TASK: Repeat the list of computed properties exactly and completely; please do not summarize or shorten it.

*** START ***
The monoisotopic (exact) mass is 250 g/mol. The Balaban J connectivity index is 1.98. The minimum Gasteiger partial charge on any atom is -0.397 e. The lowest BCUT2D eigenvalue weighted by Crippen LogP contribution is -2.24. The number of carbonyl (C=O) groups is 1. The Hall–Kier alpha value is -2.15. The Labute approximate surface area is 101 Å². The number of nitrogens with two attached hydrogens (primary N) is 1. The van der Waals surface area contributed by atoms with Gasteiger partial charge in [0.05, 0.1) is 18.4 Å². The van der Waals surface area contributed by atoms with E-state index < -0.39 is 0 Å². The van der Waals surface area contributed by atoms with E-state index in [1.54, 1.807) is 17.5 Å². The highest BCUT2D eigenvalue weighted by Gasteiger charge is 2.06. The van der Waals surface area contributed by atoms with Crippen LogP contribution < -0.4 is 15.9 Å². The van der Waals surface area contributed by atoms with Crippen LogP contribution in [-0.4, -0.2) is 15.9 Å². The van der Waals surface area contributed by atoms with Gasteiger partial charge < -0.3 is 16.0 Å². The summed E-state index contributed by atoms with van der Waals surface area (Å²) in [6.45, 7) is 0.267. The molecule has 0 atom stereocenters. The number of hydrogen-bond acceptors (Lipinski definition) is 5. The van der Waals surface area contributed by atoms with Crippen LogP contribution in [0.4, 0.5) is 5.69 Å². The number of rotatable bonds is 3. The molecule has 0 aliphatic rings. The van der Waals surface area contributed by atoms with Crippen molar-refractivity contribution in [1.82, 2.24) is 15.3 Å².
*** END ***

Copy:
The monoisotopic (exact) mass is 250 g/mol. The Balaban J connectivity index is 1.98. The minimum Gasteiger partial charge on any atom is -0.397 e. The lowest BCUT2D eigenvalue weighted by Crippen LogP contribution is -2.24. The number of carbonyl (C=O) groups is 1. The Hall–Kier alpha value is -2.15. The Labute approximate surface area is 101 Å². The number of nitrogens with two attached hydrogens (primary N) is 1. The van der Waals surface area contributed by atoms with Gasteiger partial charge in [0.05, 0.1) is 18.4 Å². The van der Waals surface area contributed by atoms with E-state index < -0.39 is 0 Å². The van der Waals surface area contributed by atoms with E-state index in [1.54, 1.807) is 17.5 Å². The highest BCUT2D eigenvalue weighted by Gasteiger charge is 2.06. The van der Waals surface area contributed by atoms with Crippen LogP contribution < -0.4 is 15.9 Å². The van der Waals surface area contributed by atoms with Crippen LogP contribution in [-0.4, -0.2) is 15.9 Å². The van der Waals surface area contributed by atoms with Gasteiger partial charge < -0.3 is 16.0 Å². The summed E-state index contributed by atoms with van der Waals surface area (Å²) in [6.45, 7) is 0.267. The molecule has 0 atom stereocenters. The number of hydrogen-bond acceptors (Lipinski definition) is 5. The van der Waals surface area contributed by atoms with Crippen LogP contribution in [0.4, 0.5) is 5.69 Å². The number of rotatable bonds is 3. The molecule has 0 aliphatic rings. The van der Waals surface area contributed by atoms with Crippen molar-refractivity contribution in [1.82, 2.24) is 15.3 Å².